Pastor Moses Oyeleke of the Living Faith Church was abducted alongside Abraham Amuta (a NYSC member) on their way to provide humanitarian assistance to Chibok residents. Oyeleke, who spent seven months in captivity, shares his story with Daily Trust Saturday.
Daily Trust: Could you recall how you were abducted?
Pastor Moses Oyeleke: We were on our way to Chibok town, and had passed Konduga. After the gate of Yali, they had sighted us from the top of a tree as we approached, and then came down and stopped us.
We were four in number, and trekked barefooted for more than 3 hours before we joined other abductees. My first night with them was so peaceful. With the little interaction I had with them, they assured me that they were not going to harm me.
DT: How were you able to cope with them?
Oyeleke: I understand Hausa and speak Kanuri language which is the official language there. So, I usually applied wisdom in responding to their questions or request, and always answered them in a polite manner.
DT: How would you describe where you were kept?
Oyeleke: Our camp is next to where the main man (Abubakar Shekau) lives inside Sambisa forest. There was a day I told the boys how their late founder, Mohammed Yusuf, began his preaching in Maiduguri, because most of the small boys don’t even know him, or heard about him. The only person they hear about is Baba Shekau, who they don’t also know or have seen. He only sends for whoever he wanted to see and most times it’s the Amir. So, telling them a story about late Mohammed Yusuf was one of the things God used to favour me before them. Interestingly, they usually wanted to listen to the story of Mohammed Yusuf, and felt excited about it.
The small soldiers are hostile but the commanders are very mature and they know the religion very well, so if there is something I wanted to do, I deal with the commander who instructs the soldiers not to harass us. For instance, I asked the commander for permission to walk around and exercise and he granted it and told his boys to allow me.
DT: How was the seven months without your family like?
Oyeleke: It was very difficult but I had faith and full assurance that my brethren in the church would not abandon them, especially my pastor Victor Samalia who kept encouraging and supporting them. Although I was going through some distress, I strongly believed my brethren would never let my family down.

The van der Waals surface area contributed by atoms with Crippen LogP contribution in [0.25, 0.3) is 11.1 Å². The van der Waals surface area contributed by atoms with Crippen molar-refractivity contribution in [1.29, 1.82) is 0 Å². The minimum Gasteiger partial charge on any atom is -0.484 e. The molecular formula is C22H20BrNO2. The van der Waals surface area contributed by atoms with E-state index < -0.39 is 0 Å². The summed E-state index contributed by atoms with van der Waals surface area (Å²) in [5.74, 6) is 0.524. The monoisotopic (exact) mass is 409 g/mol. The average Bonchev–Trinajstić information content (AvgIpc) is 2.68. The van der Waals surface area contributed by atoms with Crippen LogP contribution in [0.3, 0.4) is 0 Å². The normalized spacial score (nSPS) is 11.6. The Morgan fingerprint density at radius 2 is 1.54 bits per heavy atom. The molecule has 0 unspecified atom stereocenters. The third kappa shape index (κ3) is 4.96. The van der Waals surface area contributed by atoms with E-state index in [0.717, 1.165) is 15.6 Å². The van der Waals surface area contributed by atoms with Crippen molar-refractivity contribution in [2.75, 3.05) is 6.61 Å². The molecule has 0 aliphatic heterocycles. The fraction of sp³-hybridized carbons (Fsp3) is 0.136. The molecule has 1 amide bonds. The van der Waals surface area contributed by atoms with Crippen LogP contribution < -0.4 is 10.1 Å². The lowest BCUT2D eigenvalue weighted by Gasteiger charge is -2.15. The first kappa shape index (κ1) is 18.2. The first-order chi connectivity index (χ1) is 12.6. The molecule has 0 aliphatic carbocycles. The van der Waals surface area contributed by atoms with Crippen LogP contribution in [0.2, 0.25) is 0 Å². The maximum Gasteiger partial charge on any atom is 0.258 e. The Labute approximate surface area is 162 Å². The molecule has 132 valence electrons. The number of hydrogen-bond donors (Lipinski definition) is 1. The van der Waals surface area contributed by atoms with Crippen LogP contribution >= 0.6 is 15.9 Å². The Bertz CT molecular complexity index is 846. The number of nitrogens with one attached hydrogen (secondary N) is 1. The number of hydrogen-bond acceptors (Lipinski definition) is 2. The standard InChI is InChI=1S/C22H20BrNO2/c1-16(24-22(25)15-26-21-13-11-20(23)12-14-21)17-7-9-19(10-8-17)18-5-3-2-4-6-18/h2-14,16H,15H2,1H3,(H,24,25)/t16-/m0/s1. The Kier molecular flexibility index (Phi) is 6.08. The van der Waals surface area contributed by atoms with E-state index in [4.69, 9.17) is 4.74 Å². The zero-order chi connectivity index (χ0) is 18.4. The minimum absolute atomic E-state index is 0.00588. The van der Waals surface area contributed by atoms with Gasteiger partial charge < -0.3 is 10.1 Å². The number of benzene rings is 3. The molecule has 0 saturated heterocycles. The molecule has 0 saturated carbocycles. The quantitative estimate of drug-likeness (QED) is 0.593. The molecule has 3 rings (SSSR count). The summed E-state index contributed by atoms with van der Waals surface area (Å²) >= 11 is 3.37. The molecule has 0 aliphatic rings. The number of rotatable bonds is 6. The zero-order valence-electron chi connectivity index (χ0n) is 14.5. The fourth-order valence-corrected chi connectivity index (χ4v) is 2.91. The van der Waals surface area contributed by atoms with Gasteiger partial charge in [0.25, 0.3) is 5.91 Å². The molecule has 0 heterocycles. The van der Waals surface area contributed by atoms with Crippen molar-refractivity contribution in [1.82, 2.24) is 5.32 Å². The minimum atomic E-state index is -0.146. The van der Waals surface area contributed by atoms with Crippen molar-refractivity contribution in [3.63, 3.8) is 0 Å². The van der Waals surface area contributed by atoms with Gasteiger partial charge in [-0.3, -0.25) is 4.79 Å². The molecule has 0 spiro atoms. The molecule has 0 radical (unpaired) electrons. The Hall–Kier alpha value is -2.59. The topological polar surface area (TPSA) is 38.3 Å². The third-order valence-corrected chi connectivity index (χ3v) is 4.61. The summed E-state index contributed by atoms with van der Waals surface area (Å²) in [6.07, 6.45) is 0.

DT: It’s rumoured that Abubakar Shekau is dead
Oyeleke: Cut in…. I didn’t see Shekau but from the activities there and how that place looked, I can say that Abubakar Shekau is 100 per cent alive. The warning audio message was played in their mosque with public address system so the entire village could hear. It was a teaching and warning to the Borno State governor.
DT: What was your reaction when you saw your wife and children?
Oyeleke: We both wept but as a man, I controlled my emotions. I felt complete joy, but my daughter ran away from me. My wife kept telling her ‘see your daddy, he is back’ but she withdrew because I guess I did not look like her father. She probably had never seen me so unkempt. After I cleaned up, she ran towards me and we embraced.
I also experienced the love of my Muslim neighbours. They were very happy and one could see the joy they expressed over my release. In fact, one of my neighbours who is a Muslim was the one entertaining well wishers. I am overwhelmed with the kind of love shown to my family.
DT: How did Abraham Amuta react when you were leaving?
Oyeleke: We embraced each other and I told him that the God who rescued me will save him. He was cool and calm.
DT: Did your release seem like a dream?
Oyeleke: Of course, it was a like dream to me, I knew God will release us but I never knew how it would come.
DT: What is your message to the government and NGOs towards the release of Abraham Amuta and other abductees?
Oyeleke: Let’s begin by appreciating the Borno State governor, Prof. Babagana Zulum, security operatives and the NGOs that facilitated our release. We still want to appeal to the government to please see to the release of Abraham Amuta who came to Maiduguri as a youth corps member to serve, out of compassion for what was happening in Chibok. He volunteered to be part of the team which the church needed to send relief materials to Chibok but unfortunately fell into the hands of Boko Haram.
Now that I am out, it may be difficult for Abraham to face the challenges that he will be confronted with. His family has been traumatized and his friends have been calling since I was released, creating tension and fear that he may have been eliminated. His family, the church and NYSC are appealing to the government to facilitate his release and that of others soonest.